Nathan Myhrvold

Intellectual Ventures has filed suit against AT&T, CenturyLink and Windstream Communications, alleging that their DSL Internet services violate some of the tens of thousands of patents in Intellectual Ventures’ portfolio.

The suits, filed last week in federal court in Texas, are the latest in a series of cases brought the Bellevue-based patent holding company and technology development lab, which is run by former Microsoft technology chief Nathan Myhrvold.

Intellectual Ventures litigation counsel Melissa Finocchio says in a statement, “AT&T, CenturyLink and Windstream Communications are infringing IV patents that cover fundamental and important aspects of DSL technology and services.  While our primary objective is to enter license agreements, we will enforce our rights when necessary.”

Here’s a copy of the complaint against AT&T, which cites a number patents related to the underlying technology used in DSL services.

For example, one patent was granted in 2000 for a “Universal access multimedia data network.” That patent is among several in the case that trace their roots to Bell Atlantic, which transferred the patents to its successor, Verizon, according to U.S. patent records. Those patents were assigned to a company called Oversource Co. NY in 2011, and Intellectual Ventures formally took ownership a year ago via merger, the records show.

AT&T, CenturyLink and Windstream have not yet responded in court.

Intellectual Ventures separately filed suit against AT&T, Sprint and T-Mobile last year, alleging that their wireless technologies infringed a separate set of patents.

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  • Chef Dijor

    More Cookbooks!!!!

  • m62

    Greedy patent trolls.

  • Eelco Hillenius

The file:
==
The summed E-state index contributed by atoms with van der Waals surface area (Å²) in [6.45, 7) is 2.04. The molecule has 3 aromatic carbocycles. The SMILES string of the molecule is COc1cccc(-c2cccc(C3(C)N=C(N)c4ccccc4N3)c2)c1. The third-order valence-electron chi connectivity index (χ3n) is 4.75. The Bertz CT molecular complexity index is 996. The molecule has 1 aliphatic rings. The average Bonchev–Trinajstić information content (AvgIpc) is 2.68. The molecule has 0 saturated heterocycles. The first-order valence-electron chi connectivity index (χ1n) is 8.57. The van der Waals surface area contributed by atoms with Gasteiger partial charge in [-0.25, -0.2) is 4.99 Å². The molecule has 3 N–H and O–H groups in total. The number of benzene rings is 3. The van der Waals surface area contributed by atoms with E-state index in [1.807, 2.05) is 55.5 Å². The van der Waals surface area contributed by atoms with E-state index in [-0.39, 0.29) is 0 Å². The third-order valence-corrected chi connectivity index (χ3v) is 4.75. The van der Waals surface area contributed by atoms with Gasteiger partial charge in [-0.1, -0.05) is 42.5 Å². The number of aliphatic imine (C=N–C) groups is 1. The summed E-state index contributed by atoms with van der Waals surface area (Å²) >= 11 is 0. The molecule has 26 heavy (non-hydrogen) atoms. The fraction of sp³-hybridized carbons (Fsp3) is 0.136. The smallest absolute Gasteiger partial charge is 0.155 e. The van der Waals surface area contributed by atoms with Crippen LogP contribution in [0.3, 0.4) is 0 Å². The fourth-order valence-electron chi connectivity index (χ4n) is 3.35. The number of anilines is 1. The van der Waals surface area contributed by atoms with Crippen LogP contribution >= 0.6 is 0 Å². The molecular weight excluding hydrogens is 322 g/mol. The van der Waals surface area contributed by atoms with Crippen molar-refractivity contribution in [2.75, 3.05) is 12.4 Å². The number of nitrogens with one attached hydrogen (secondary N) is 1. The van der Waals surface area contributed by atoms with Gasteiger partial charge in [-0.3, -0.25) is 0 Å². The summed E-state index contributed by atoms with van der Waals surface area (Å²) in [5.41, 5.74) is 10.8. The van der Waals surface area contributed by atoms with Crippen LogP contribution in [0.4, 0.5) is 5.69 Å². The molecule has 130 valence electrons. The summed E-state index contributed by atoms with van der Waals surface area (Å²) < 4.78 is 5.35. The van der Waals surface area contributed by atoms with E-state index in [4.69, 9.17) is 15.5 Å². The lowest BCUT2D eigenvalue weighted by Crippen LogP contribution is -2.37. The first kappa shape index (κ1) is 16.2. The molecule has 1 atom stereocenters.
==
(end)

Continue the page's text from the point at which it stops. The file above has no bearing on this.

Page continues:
And somehow this would foster innovation and benefit consumers? Not.

  • Guest

    As a CenturyLink DSL customer I want to thank Nathan for this bold move that will undoubtedly raise my rates and provide me no discernable benefit at all.

    I didn’t have anyone to be pissed off at today, so I appreciate him stepping in and filling that gap.

    Makes me want to go scan all of that massive cook book and release it on the web so that no one will have to buy it.

  • Aaron Evans

    Forget about prior art. If these patents were valid, they would already be expired.

  • Viet Q. Nguyen

    It’s not like DSL is exactly tomorrow’s technology. These firms have had, what, 15 years of rents off of this product? Anything that sucks the margin out of DSL and forces the providers into better (cheaper, faster) broadband offerings is better in the long run.

  • chris livermore

    We can take comfort in the fact that the revenue generated by this will surely go towards bringing the mosquito shooting laser to the market. What a great way to soil your legacy of innovation, if there ever was any.

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